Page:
Government House and surrounding streets have been declared a no-go zone by police for the opposition march marking four years since a May 22, 2014, coup and have warned protesters not to defy a junta ban on public gatherings.
Police set up barriers along some roads near the university and carried out security checks on Tuesday.
More than 100 demonstrators walked in a line behind a truck with loudspeakers as police looked on, according to Reuters reporters at the scene.
One of the protest organizers, Sirawith Seritiwat, also known as Ja New, said protesters planned to march peacefully.
“I hope they will let us walk out. We have no intention to prolong today’s activities. I think they will try to stop us ... we will not use violence,” Sirawith said.
Police said around 200 protesters had gathered.
“Authorities will use the law 100 percent. If they walk out we will use the law immediately. We have put forces all around Government House ... if they come in to these areas there will be a prison sentence of up to 6 months,” deputy national police chief Srivara Ransibrahmanakul told reporters.
“Police have no weapons. They are carrying only batons,” he said.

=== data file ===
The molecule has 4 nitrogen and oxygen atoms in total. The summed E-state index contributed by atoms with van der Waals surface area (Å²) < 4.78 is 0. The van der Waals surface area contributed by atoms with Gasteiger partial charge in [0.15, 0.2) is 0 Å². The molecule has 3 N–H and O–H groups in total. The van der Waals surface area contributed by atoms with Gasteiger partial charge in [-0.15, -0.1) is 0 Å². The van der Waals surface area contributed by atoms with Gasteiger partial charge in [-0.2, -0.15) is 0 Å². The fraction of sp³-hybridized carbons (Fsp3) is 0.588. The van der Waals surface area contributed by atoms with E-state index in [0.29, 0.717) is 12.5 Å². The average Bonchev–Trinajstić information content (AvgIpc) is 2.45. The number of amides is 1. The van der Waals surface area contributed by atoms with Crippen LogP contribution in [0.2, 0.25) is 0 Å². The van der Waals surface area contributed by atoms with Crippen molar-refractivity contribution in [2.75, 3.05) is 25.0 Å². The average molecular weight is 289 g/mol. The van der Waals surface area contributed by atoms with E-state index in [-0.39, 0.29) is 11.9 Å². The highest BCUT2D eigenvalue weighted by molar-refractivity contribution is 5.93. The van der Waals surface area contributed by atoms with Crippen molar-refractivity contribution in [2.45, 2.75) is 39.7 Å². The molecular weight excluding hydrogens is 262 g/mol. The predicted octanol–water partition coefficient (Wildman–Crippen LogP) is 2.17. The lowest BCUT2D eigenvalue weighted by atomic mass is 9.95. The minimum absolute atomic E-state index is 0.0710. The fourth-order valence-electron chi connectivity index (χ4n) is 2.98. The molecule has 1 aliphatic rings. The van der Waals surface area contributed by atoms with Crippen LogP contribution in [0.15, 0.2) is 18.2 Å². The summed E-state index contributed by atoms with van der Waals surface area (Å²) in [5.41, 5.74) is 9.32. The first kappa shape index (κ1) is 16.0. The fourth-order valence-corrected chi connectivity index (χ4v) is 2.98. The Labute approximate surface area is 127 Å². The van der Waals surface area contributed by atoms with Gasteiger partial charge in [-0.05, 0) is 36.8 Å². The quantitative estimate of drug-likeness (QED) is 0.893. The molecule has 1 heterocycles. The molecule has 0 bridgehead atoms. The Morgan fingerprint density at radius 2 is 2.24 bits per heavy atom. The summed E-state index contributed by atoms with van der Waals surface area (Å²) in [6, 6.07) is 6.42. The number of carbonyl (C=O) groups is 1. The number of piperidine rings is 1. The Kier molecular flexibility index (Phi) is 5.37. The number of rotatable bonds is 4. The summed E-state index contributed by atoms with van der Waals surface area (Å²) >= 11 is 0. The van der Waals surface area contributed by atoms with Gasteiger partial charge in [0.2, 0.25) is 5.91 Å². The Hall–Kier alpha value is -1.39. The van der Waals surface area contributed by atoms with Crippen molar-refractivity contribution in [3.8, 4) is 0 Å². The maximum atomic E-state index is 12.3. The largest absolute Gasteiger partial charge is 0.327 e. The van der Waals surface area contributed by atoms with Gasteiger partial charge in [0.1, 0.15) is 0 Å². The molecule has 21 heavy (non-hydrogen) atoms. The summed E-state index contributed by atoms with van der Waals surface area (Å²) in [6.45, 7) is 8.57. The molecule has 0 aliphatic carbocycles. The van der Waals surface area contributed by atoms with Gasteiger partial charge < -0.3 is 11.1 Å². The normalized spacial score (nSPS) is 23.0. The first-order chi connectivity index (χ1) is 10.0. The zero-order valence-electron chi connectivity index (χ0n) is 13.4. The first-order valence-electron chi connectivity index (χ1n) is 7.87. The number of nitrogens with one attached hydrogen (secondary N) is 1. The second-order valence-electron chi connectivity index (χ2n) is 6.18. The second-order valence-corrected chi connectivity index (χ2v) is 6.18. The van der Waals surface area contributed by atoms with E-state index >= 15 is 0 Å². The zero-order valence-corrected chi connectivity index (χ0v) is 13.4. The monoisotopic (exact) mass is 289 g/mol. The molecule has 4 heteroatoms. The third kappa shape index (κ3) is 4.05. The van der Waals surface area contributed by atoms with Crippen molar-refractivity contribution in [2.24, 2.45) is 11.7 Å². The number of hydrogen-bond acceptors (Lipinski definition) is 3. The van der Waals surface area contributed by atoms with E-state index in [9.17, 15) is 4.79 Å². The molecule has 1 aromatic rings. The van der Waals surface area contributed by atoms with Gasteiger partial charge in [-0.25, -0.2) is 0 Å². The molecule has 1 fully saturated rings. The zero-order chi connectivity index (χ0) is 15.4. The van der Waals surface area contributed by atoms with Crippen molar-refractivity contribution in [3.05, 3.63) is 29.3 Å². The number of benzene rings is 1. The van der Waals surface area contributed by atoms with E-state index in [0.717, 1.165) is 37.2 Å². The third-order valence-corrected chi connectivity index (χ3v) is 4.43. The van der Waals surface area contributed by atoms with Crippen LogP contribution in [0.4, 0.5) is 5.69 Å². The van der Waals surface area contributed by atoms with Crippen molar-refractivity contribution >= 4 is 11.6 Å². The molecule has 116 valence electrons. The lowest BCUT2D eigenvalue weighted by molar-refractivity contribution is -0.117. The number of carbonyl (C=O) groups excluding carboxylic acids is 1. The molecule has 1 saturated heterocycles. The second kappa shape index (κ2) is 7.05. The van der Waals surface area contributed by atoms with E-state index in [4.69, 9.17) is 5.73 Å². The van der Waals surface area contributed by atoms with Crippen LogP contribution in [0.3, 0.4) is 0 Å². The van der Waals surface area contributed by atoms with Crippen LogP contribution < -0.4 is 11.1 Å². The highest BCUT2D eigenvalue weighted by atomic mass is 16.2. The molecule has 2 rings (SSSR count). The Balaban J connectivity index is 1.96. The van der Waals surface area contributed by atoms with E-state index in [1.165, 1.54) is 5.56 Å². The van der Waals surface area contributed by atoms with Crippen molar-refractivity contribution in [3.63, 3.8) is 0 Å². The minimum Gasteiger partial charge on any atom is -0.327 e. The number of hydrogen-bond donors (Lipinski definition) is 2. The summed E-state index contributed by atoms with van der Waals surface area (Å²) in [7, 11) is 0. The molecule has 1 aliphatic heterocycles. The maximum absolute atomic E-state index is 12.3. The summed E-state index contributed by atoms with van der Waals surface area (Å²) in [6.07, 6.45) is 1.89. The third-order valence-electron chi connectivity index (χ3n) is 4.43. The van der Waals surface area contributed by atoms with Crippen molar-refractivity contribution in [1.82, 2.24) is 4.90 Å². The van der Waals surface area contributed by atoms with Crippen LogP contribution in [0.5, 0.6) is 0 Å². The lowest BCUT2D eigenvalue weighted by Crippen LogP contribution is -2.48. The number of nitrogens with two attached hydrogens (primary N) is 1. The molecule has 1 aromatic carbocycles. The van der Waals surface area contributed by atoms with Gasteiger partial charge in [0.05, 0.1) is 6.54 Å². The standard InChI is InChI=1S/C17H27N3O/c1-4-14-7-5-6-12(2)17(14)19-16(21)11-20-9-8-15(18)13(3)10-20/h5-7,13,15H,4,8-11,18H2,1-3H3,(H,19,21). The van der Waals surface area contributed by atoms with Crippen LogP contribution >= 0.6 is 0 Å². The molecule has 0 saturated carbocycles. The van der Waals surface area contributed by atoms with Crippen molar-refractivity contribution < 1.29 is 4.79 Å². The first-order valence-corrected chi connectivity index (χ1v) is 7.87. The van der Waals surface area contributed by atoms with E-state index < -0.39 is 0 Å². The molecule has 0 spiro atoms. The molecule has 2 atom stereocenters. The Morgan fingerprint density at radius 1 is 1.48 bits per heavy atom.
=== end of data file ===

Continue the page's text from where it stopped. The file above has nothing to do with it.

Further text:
Activists complained of a military crackdown ahead of the gathering.
On Monday, Sunai Phasuk, Thai researcher at the New York-based Human Rights Watch group, said two activists had been held incommunicado at a secret detention center.
“Their alleged ‘crime’ is providing loud speakers for anti-junta rally,” Sunai wrote on Twitter.
They were later released.
The junta, known as the National Council for Peace and Order, is facing a public perception crisis, according to international and domestic polls that say corruption is as endemic as ever.
The government has also repeatedly delayed the general election, which was first tentatively set for 2015, with the latest date now February 2019.
Some fear the date could be pushed back again.
Deputy Prime Minister Prawit Wongsuwan told reporters gathered at Government House the protesters were welcome to send a representative to the prime minister’s office.
“The prime minister works hard ... the NCPO these four years has worked every day ... All NCPO members have worked hard,” Prawit said.
Suchada Saebae, 55, a market vendor, disagreed.
“I came since 6 a.m. this morning because I think the NCPO has done a rubbish job these past four years,” Suchada said.
Some protesters held Thai flags and others held signs with cartoons of Prime Minister Prayuth Chan-ocha as Pinocchio.
Protests against military rule have taken place intermittently in Bangkok since the start of the year.
Some of them have been led by young activists. Others have been attended by former “red shirts,” or supporters of ousted former prime minister Thaksin Shinawatra, who was toppled in 2006 and fled abroad.
His sister, Yingluck Shinawatra, was ousted in the 2014 coup and also fled abroad before being convicted in absentia of corruption.
Thailand has been rocked by pro- and anti-government street protests for more than a decade, some of them deadly.
The military says it carried out the 2014 coup to end the cycle of violence.